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To the bone

By Sophie Carter

Standing in a wool shop in 2004, sculptor Michele Beevors planned to knit a hat. Then she thought perhaps she could knit something a little more complex...

Choosing the most complicated thing she could think of, a human skeleton, she began a project that would last over 15 years.

Michele Beevors working on the Giraffe

Beevors now has quite a knitted menagerie, including three gorillas, 50 woolly frogs, and a host of other skeletal beasts. Her life-sized giraffe sculpture was inspired by an adolescent giraffe skeleton she saw at Tūhura Otago Museum. More than 70 balls of yarn were knitted to cover the structure, which was made from materials from her Dunedin studio.

Michele Beevors, Giraffe, installation view from Tūhura Otago Museum, 2022

Originally from Australia, Beevors studied Visual Arts at the Australian National University, and obtained a Master of Fine Arts from Columbia University, New York. She settled in New Zealand 20 years ago, and is principal lecturer in Sculpture at the Dunedin School of Art.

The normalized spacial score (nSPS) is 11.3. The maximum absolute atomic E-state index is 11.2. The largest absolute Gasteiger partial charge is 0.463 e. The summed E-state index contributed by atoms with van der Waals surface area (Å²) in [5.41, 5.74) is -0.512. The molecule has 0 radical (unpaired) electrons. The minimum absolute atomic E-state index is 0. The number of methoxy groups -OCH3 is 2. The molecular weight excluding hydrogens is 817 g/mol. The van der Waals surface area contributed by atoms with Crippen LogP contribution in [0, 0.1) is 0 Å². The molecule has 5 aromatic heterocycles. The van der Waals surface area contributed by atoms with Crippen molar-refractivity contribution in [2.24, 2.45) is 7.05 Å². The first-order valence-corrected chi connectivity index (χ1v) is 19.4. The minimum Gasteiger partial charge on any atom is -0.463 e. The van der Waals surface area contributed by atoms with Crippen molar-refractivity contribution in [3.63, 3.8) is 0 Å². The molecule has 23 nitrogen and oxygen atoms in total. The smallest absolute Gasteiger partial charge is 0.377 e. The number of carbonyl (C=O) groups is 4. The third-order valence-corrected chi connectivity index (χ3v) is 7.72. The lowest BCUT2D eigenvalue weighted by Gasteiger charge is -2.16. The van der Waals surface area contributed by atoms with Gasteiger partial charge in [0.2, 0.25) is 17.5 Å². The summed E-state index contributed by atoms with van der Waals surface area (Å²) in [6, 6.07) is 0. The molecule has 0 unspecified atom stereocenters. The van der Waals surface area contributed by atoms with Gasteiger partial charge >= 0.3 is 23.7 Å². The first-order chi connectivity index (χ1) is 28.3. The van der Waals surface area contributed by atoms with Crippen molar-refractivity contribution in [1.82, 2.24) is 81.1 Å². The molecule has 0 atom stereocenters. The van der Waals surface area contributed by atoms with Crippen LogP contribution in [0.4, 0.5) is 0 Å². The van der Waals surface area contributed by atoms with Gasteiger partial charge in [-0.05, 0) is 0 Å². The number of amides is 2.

Beevors has previously used fibreglass, faux fur, and soft toys to create large-scale sculptures. Her art is embedded with messages, tackling issues such as feminism and cultural politics. Her work, she says “is about extinction of species, ours included.” A skeletal circus elephant balanced on an orange ball is a clear gesture to humans’ impact on nature.

Michele Beevors, Elephant, install view from Tūhura Otago Museum, 2022

Beevors sees a clash between the uncomfortable subject matter and the softness of wool. A knitter since she was young, she describes the activity as “intimate and solitary,” and mentions the importance of making goods by hand “when most of our knitted goods come to us from factories.”

“Each of the works,” she says, “represents a relationship developed through this lengthy process with each animal.” And in the process of knitting, she mourns the passing of the individual animal and the species that will one day become extinct.

“To keep grief present by knitting is both a political and a futile gesture. What after all does a dead giraffe need with a woolly sweater?”

Find Michele Beevors exhibition Good Bones at the Dowse Art Museum until 28 April 2024.

First published in Art Zone #91


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